Shades of the PTA
As PTA president at my daughter’s school, I attend monthly council meetings at our council headquarters nestled comfortably in Southern California suburbia. The wall is decorated with certificates and banners and posters. I gave them a cursory glance on my first meeting there, but there was one picture that filled me with utter delight. It is a photographic portrait that I felt almost rapturous about because it is as I imagined the PTA to be. Three rows of women of the ’50s sit in their suits, be-gloved and be-hatted, looking, each of them, just a little to the left, smiling beatifically. They probably auctioned off hand-sewn quilts and baked the cakes for the cake-walks and made lemonade for the children on hot, summer days.
Perhaps the PTA was never like that. Perhaps I am just projecting on that eighteen-by-twelve black and white framed photograph. But it does make me feel rather wistful because, quite frankly, I find the PTA to be rather complex. My daughter’s school is a magnet school. Other states have their version of the magnet system, but in my city it means that sixty per cent of the students are minorities and the other forty per cent are white. But white doesn’t mean disenfranchised East Coasters, it means Armenians, Iraqis, Persians/Iranians and all manner of other cultures who might not say “Super!” when Christmas rolls around on the twenty-fifth of December. My daughter is one of two blue-eyed blondes in her entire grade. (I’m a black-haired, green-eyed, dirty little Irish girl, so don’t ask me how I pulled that Aryan wonder out of my womb, and then another smaller version to follow.)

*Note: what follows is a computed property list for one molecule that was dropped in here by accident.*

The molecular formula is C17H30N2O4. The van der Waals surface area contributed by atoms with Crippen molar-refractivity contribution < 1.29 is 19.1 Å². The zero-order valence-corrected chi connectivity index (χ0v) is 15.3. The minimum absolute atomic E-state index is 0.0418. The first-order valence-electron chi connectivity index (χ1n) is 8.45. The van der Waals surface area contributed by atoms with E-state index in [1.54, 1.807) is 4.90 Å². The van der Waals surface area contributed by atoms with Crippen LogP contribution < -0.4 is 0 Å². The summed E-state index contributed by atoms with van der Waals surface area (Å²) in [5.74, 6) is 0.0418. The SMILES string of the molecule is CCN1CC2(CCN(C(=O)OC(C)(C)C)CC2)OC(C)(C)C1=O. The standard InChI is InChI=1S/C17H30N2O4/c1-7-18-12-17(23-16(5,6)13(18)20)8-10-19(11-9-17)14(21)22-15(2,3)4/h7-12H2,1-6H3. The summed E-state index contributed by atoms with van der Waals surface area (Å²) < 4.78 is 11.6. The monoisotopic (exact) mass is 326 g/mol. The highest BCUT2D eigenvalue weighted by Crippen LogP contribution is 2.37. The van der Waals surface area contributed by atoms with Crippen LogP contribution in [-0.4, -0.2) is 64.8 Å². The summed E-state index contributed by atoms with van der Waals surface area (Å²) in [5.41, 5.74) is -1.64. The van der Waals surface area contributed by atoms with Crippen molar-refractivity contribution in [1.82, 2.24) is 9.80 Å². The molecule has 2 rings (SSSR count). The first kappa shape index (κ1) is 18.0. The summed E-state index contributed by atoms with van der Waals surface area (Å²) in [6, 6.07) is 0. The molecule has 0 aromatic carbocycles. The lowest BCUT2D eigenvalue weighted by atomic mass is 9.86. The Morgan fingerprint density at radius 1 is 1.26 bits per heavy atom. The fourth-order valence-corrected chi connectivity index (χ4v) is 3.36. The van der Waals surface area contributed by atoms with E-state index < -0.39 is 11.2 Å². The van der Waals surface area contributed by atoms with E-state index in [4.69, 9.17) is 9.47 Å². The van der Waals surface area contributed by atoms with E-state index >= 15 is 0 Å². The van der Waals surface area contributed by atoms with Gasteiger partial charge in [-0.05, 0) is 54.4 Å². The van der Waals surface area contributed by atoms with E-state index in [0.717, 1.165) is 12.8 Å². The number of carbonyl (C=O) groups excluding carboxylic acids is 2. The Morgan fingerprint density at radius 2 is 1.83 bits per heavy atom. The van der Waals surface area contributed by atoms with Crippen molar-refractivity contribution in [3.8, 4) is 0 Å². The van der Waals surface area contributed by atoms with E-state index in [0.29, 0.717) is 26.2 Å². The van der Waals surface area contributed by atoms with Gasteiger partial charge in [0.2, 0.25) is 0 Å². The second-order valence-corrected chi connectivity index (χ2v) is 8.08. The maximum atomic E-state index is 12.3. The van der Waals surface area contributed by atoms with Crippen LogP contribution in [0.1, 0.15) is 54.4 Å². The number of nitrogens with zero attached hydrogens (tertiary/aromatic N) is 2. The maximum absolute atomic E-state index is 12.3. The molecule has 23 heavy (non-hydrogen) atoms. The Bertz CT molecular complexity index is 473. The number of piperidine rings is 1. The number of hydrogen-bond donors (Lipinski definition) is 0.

However, of the fifteen to twenty people who regularly turn up to our PTA meetings, all of them, bar two, are white. Like whitey-white. True we do have one black lady (and she’s from London, so she doesn’t qualify as African American), two Chosen People ladies and a Latina who doesn’t speak Spanish, but I began to wonder: is the PTA kind of a white thing?
The PTA itself encourages not only diversity, but inclusiveness. It has a diversity self-assessment, with all the dreariness of questions you know how you’re supposed to answer, but with none of the fun of a score like in a women’s magazine where you can find yourself:
Mostly A’s? Congratulations you’re a raging racist and homophobe! to Mostly D’s? Whoo! You may well be the next Secretary General to the United Nations!
With regards to inclusiveness, there are many pamphlets with well-intentioned, though generally asinine, suggestions. An inclusive PTA, says an article entitled “Diversity and Inclusion: What’s the Difference?” from The Communicator
seeks out individuals from under-represented groups and invites them personally by letter, phone call, or face-to-face meeting. Neighborhood coffee shops, banks, and grocery stores are great places to reach out to diverse groups of people.
Really, don’t the under-represented deserve to be left the hell alone when their kids are in school? And really, does the already overwhelmed PTA board have to take on stalking as one of their responsibilities? The sad truth of it is, be they black, white, polka-dotted or striped, the under-represented are so because they are working as many jobs as they can to support their families. They don’t have the time to come to a meeting to discuss painting the play-yard or helping with the prom. And someone from the PTA jumping out at them from behind a grocery aisle shouting “Huzzah!” is not going to afford them that time.
That said, lately I was at a council meeting where a Latina PTA president, whose first language is Spanish, had trouble getting the Anglos to come to meetings as they were the ones who felt awkward and at a language disadvantage. She is a nice lady — a better person than I — and had personally invited said Anglos to help her at school functions. Whether she found her quarry at banks and coffee shops, I don’t know, but it would have warmed the cockles of the heart of whoever wrote all those inclusiveness guidelines.
So diversity? It’s complicated, it’s social, it’s economic, but any kind of functional parent organization is, ultimately, going to rely on, not parents in a multitude of hues, but simply parents with a multitude of time.
Photo by Angie Garrett
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